A stark divergence exists between the West and other leading world powers over how the war in Ukraine should end, a poll has found.
The survey conducted by a Berlin-based think tank has found that nearly one year after Russia’s invasion, perceptions between western and other powers differ widely as to their desired outcome of the conflict.
About half of Indian and Turkish respondents say it should end rapidly, even if President Volodymyr Zelenskyy has to concede territory to Russia, while 44 per cent of British participants want outright victory for Ukraine, despite that likely meaning a longer conflict.
Nearly one third of Russian respondents believe western dominance of the world needs to be diluted, even if it means accepting Russian territorial aggression towards Ukraine.
The results, published on Wednesday by the European Council on Foreign Relations (ECFR), suggest the war in Ukraine has both consolidated the West and marked the emergence of a post-western international order.
Despite mutual disappointments, western leaders must treat India, Turkey, Brazil and other comparable powers as “new sovereign subjects of world history rather than as objects to be dragooned on to the right side of history", the report's authors wrote.
The ECFR conducted the poll in December and January in Britain, China, India, Turkey, Russia, the US and nine EU countries.
Russia: friend or foe?
Views on Russia differed greatly.
Most respondents from the US, the EU and Britain consider Russia to be "a rival,” and 55 per cent of Europeans believe their countries should not buy energy fuel from Russia, despite potential market disruption.
But this point of view is widely rejected in non-western countries. Only 4 per cent of respondents from India and China, and 8 per cent from Turkey believe Russia is a rival.
Western leaders have so far framed the war in Ukraine as a struggle between democracy and authoritarianism.
Yet this categorising is barely shared in China and India, according to the poll.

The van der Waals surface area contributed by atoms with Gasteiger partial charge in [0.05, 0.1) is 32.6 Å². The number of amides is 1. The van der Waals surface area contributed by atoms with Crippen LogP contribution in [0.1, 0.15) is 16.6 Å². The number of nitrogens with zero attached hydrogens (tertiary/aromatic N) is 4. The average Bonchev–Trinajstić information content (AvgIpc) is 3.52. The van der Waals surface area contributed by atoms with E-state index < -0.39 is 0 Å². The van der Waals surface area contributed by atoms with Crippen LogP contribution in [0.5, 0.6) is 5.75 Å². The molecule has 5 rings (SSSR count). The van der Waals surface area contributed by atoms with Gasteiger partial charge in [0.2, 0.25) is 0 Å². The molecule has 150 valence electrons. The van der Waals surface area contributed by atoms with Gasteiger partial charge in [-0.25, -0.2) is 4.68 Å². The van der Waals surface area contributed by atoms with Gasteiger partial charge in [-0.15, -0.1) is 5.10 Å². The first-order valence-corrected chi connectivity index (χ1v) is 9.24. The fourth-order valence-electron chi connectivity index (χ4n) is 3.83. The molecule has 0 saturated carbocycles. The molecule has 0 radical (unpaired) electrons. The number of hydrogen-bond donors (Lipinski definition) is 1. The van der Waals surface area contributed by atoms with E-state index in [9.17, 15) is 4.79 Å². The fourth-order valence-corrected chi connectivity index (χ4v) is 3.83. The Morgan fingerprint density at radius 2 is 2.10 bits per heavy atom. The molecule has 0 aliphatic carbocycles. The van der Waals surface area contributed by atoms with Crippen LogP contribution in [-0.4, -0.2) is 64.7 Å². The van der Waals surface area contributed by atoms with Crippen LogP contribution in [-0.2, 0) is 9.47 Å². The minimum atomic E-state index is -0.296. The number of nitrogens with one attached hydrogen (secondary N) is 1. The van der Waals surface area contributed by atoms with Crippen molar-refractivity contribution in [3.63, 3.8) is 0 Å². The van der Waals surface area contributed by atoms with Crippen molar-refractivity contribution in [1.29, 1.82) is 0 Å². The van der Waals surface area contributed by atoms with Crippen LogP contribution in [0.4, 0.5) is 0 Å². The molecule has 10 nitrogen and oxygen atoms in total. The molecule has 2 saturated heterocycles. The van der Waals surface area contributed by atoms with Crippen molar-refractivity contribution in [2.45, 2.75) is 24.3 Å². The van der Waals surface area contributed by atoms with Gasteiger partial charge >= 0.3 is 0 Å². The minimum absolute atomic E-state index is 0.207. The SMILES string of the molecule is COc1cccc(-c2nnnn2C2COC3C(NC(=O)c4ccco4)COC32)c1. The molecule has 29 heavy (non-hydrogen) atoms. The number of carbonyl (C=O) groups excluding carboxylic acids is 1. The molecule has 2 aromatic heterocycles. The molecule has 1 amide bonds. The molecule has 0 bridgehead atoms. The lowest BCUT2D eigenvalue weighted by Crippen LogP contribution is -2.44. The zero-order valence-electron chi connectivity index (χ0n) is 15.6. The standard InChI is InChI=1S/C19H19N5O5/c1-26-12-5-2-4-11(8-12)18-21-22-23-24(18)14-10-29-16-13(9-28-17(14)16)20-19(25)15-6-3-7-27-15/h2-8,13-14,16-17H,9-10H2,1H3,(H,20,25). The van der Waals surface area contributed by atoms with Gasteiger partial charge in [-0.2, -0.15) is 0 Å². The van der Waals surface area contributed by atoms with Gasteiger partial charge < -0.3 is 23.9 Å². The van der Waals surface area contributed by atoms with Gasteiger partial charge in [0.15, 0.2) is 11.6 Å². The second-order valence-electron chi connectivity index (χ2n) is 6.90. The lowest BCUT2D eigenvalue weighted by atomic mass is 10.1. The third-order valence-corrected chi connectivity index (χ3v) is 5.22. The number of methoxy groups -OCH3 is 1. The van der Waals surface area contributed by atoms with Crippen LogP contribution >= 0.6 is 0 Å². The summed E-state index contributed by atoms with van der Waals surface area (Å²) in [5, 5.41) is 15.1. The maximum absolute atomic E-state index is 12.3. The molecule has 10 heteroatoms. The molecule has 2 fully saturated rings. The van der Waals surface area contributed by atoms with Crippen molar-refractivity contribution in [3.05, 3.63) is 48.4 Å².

Most Chinese (77 per cent) respondents said their country was the closest to a real democracy. A majority of Indians shared the same belief about their nation.
Only 20 per cent of Russian participants, meanwhile, believed their country was the closest to a real democracy and 18 per cent suggested the US instead. About one third said they did not know how to answer.
Another point on which western and non-western opinions diverge is their perception of the relative strength of Russia’s military, despite President Vladimir Putin’s military failures in Ukraine over the past year.
Russia is “much or somewhat stronger” for 63 per cent of respondents in India, 44 per cent in Turkey and 40 per cent in China.
Russia is “much or somewhat weaker” for 49 per cent of respondents in Britain and 42 per cent in the US.
The poll also highlights significant disagreements about what the world will look like in 10 years.
Most Europeans and Americans believe the global order will be defined by two blocs, led by China and the US. The war in Ukraine has confirmed “the renewed centrality of American power to Europe” and given the West a renewed sense of purpose, the report says.
On the contrary, the majority in China, India and Turkey think a multipolar world is more likely and believe the post-Cold War era is over.
The report’s authors argue that European and US leaders should acknowledge that India and Turkey will resist a bipolar world.
“The West may be more consolidated now, but it is not necessarily more influential in global politics,” they wrote.
“The paradox is that this newfound unity is coinciding with the emergence of a post-western world.
“The West has not disintegrated, but its consolidation has come at a moment when other powers will not simply do as it wishes.”
Disappointment and ambivalence
Indians, Chinese and Turks have an overall positive view of the West, although most Europeans and Americans demonstrate indifference or ambivalence towards them.
Half of the poll’s European’s respondents said they “don’t know” when asked about their perception of India, and 47 per cent of Indians saw the EU as a necessary partner.
Additionally, 50 per cent of respondents in Britain said they “don’t know” how they feel about Turkey, while more than half of Turkish respondents believe that the EU, the US and Russia are their partners.
The report’s authors suggest that the reason for western uncertainty towards Turkey comes from its “flaunting of its new sovereign foreign policy while remaining, at least on paper, a member of Nato”.
The report indicates that for Turkish, Chinese and Indian citizens, there is little difference between the US and the EU’s policies towards their own countries, “no doubt to the disappointment of [French] President Emmanuel Macron and other champions of European strategic autonomy”.
The authors recognised that European governments may be disappointed that India and Turkey tend to view the war in Ukraine through the prism of their national interests rather than universal principles.
“But they should not be overly surprised,” they warned.
“Many non-western nations had their own moments of disappointment in the way that western countries have neglected crises that were existentially important to these players. Talk of western hypocrisy is most acutely visible in the differential treatment extended to refugees from Ukraine and Syria — but that is just the tip of the iceberg as far as many emerging powers are concerned.”